Tagged: daylight

Tour of the Baker Lighting Lab

BioBE researchers spend quite a bit of time writing grant proposals.  In particular, over the last few months I (Sue Ishaq) have been co-writing proposals which expand our understanding of indoor lighting on human health and behavior, the indoor microbiome, and energy usage in buildings.  These project proposals are collaborative efforts between BioBE, Energy Studies and Buildings Laboratory, and the Baker Lighting Lab.  We’ll have more updates in the next few months as those are reviewed.

Siobhan “Shevy” Rockcastle, Chair of the Baker Lighting Lab, and I have been brainstorming ideas, and today I went over to the Baker Lab to check it out in person.  The Lab is decorated with concept-design lighting projects from previous students, which are not only beautiful, but extremely creative.  Here are a few of my favorites!

Design Champs: Daylight and Microbes

This week, BioBE held the third session of our “Design Champions” webinar series, which we have been developing over the last few months as a means of actively communicating our work with industry professionals.  Design Champs brings together a small number of industry participants, to better facilitate a targeted discussion on topics relevant to building design, energy, and health in the built environment.  Design Champs is a great way for us to summarize the current body of research on a particular topic, present our work, and brainstorm with industry professionals about what next steps we need to take to fill knowledge gaps.  This week, Jeff Kline, Ashkaan Fahimipour, Mark Fretz (our new Outreach Director), and myself (Sue Ishaq) connected online with a handful of architects from Oregon, Washington, and California to talk about “Daylight and Microbes”.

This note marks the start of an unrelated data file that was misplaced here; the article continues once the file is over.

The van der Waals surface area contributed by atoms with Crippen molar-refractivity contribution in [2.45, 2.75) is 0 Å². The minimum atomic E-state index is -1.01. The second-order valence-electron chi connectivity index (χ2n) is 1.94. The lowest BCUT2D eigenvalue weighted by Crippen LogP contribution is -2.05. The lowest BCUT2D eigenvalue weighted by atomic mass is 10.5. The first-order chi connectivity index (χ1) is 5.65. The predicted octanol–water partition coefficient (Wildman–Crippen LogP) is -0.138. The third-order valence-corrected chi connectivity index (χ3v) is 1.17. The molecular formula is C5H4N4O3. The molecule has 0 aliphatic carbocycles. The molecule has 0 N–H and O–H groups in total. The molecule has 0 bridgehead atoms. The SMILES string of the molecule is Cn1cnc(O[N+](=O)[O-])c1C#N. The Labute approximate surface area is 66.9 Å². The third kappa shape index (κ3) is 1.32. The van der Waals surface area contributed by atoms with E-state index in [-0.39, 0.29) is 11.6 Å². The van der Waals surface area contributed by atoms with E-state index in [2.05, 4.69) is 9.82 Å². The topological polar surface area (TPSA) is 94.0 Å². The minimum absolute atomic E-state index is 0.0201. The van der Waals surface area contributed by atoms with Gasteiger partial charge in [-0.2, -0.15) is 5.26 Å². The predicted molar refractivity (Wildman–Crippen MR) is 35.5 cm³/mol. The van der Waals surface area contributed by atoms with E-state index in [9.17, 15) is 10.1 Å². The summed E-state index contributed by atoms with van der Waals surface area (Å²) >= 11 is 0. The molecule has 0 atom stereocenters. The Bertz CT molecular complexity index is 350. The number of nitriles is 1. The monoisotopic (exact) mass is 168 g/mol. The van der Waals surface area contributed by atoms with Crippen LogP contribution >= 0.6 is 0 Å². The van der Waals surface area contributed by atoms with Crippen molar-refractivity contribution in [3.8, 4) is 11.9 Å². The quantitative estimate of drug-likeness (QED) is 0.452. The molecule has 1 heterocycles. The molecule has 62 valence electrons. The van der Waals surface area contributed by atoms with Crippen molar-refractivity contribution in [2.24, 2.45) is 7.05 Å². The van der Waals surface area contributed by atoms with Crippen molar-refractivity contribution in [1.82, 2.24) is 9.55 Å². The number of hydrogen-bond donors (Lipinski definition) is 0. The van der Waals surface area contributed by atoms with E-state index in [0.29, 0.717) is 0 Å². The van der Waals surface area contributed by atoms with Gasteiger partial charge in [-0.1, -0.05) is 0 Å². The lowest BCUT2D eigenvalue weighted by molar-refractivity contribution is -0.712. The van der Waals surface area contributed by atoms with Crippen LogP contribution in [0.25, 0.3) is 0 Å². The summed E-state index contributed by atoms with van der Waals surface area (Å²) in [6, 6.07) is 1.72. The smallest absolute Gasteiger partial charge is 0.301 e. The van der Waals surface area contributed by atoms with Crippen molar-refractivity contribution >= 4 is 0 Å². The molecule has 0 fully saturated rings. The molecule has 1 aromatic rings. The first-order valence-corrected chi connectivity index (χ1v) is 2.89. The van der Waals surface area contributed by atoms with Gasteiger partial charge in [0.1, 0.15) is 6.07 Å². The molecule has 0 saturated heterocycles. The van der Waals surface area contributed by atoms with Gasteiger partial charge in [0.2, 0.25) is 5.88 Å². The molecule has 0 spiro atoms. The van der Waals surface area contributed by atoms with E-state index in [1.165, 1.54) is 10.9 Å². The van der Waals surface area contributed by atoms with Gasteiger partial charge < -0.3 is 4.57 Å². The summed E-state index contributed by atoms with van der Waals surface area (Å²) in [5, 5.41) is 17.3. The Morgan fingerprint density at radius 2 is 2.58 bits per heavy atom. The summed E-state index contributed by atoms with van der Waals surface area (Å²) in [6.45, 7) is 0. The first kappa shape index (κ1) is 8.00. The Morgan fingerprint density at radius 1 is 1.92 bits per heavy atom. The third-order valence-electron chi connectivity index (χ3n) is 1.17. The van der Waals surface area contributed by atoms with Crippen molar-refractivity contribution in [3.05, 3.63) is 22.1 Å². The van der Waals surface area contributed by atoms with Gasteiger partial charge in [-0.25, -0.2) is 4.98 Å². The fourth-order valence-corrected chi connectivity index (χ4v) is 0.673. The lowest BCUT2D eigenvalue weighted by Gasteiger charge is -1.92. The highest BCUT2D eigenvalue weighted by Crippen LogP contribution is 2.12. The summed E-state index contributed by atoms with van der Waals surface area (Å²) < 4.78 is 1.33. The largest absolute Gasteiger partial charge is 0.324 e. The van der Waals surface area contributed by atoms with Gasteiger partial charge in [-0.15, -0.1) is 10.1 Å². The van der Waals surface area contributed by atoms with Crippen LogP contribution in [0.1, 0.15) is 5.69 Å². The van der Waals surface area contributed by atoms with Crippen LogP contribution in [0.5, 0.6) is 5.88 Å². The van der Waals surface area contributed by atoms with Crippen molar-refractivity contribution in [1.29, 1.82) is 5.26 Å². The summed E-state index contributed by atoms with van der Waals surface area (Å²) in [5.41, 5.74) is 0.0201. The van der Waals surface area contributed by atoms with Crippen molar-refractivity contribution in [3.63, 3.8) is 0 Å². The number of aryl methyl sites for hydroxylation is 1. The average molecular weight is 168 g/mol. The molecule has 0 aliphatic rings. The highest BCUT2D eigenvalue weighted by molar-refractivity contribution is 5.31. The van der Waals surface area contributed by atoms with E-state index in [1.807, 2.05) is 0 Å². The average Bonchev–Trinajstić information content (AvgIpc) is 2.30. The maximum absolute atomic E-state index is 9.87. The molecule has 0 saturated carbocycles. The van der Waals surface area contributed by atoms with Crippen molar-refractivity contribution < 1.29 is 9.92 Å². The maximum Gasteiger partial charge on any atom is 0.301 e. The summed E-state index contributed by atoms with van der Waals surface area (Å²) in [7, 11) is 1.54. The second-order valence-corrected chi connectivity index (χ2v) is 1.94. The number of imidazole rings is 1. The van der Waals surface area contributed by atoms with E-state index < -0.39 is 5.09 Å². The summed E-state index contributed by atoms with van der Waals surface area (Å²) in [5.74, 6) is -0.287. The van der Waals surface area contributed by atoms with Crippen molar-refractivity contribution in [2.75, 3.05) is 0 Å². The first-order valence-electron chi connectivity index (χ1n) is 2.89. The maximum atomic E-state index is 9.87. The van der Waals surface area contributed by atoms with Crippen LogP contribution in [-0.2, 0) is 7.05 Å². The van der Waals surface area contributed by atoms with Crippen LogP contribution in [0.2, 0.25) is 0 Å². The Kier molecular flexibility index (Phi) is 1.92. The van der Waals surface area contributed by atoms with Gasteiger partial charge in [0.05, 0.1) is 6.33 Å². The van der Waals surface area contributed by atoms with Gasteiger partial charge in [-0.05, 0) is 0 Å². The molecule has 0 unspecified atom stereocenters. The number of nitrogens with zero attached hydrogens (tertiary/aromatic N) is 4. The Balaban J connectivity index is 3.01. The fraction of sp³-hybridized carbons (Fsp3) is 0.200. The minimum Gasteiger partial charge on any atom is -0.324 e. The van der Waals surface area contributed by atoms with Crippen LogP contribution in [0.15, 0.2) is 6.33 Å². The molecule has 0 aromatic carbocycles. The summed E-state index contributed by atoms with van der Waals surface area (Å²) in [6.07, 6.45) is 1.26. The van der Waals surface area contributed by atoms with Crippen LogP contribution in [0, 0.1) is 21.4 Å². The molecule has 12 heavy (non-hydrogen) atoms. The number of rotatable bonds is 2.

Mark presented a historical perspective on the use of light in architecture, and how factors like the price of glass shape the way buildings were and are designed, and even impact human health.

I added an overview of selected research into the effect that light has on bacteria, and how early results narrowed the focus of work into using light, particularly ultraviolet light, as a bactericidal treatment.  Yet, research has also found that other wavelengths affect bacteria in beneficial and detrimental ways, that other factors (like the presence of oxygen) can influence how dramatic that effect is, and how complex communities of microorganisms react differently than monocultures.

Next, Jeff presented a slide deck to illustrate the technical aspects of the work that BioBE has been doing to research light and microbes, including the design and creation of “lightboxes”.  This set up the last section for Ashkaan, who presented some of the results from our project studying different lighting regimes on the bacterial community in dust.  The manuscript from this project is currently in review, but we’ll be presenting on it more thoroughly once published.

BioBE is still developing the format for Design Champs, but we hope to host them every few months.  If you’d like to learn more, please email Jeff (jkline@uoregon.edu) or myself (sueishaq@uoregon.edu)!